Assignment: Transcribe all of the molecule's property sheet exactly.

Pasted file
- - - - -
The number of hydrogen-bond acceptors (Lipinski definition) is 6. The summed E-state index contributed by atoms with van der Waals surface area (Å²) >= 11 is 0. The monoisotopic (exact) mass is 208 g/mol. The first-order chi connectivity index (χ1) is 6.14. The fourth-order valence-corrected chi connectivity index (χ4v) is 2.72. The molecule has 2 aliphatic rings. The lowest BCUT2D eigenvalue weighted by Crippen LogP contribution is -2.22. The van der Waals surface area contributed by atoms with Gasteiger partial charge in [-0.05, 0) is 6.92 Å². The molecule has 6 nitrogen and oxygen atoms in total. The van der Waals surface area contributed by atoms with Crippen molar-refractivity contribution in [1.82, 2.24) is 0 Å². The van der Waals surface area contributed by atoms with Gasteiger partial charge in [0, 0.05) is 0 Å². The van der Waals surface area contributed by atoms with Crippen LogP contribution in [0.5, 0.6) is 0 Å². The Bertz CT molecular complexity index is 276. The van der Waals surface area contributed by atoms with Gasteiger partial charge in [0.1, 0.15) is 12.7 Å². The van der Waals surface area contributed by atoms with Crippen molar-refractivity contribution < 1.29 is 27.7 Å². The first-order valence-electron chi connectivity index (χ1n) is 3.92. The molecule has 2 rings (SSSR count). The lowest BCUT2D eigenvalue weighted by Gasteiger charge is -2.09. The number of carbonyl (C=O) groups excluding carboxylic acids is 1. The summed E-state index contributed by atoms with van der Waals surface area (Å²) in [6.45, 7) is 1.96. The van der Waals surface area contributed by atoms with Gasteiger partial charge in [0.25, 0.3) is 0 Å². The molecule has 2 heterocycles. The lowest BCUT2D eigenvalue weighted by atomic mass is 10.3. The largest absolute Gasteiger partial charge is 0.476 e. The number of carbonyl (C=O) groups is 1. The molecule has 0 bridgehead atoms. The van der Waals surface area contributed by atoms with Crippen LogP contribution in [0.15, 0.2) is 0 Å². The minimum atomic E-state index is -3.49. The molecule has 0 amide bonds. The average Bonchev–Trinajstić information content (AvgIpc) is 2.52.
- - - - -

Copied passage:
The number of hydrogen-bond acceptors (Lipinski definition) is 6. The summed E-state index contributed by atoms with van der Waals surface area (Å²) >= 11 is 0. The monoisotopic (exact) mass is 208 g/mol. The first-order chi connectivity index (χ1) is 6.14. The fourth-order valence-corrected chi connectivity index (χ4v) is 2.72. The molecule has 2 aliphatic rings. The lowest BCUT2D eigenvalue weighted by Crippen LogP contribution is -2.22. The van der Waals surface area contributed by atoms with Gasteiger partial charge in [-0.05, 0) is 6.92 Å². The molecule has 6 nitrogen and oxygen atoms in total. The van der Waals surface area contributed by atoms with Crippen molar-refractivity contribution in [1.82, 2.24) is 0 Å². The van der Waals surface area contributed by atoms with Gasteiger partial charge in [0, 0.05) is 0 Å². The van der Waals surface area contributed by atoms with Crippen LogP contribution in [0.5, 0.6) is 0 Å². The Bertz CT molecular complexity index is 276. The van der Waals surface area contributed by atoms with Gasteiger partial charge in [0.1, 0.15) is 12.7 Å². The van der Waals surface area contributed by atoms with Crippen molar-refractivity contribution < 1.29 is 27.7 Å². The first-order valence-electron chi connectivity index (χ1n) is 3.92. The molecule has 2 rings (SSSR count). The lowest BCUT2D eigenvalue weighted by Gasteiger charge is -2.09. The number of carbonyl (C=O) groups excluding carboxylic acids is 1. The summed E-state index contributed by atoms with van der Waals surface area (Å²) in [6.45, 7) is 1.96. The van der Waals surface area contributed by atoms with Gasteiger partial charge in [0.25, 0.3) is 0 Å². The molecule has 2 heterocycles. The lowest BCUT2D eigenvalue weighted by atomic mass is 10.3. The largest absolute Gasteiger partial charge is 0.476 e. The number of carbonyl (C=O) groups is 1. The molecule has 0 bridgehead atoms. The van der Waals surface area contributed by atoms with Crippen LogP contribution in [0.15, 0.2) is 0 Å². The minimum atomic E-state index is -3.49. The molecule has 0 amide bonds. The average Bonchev–Trinajstić information content (AvgIpc) is 2.52.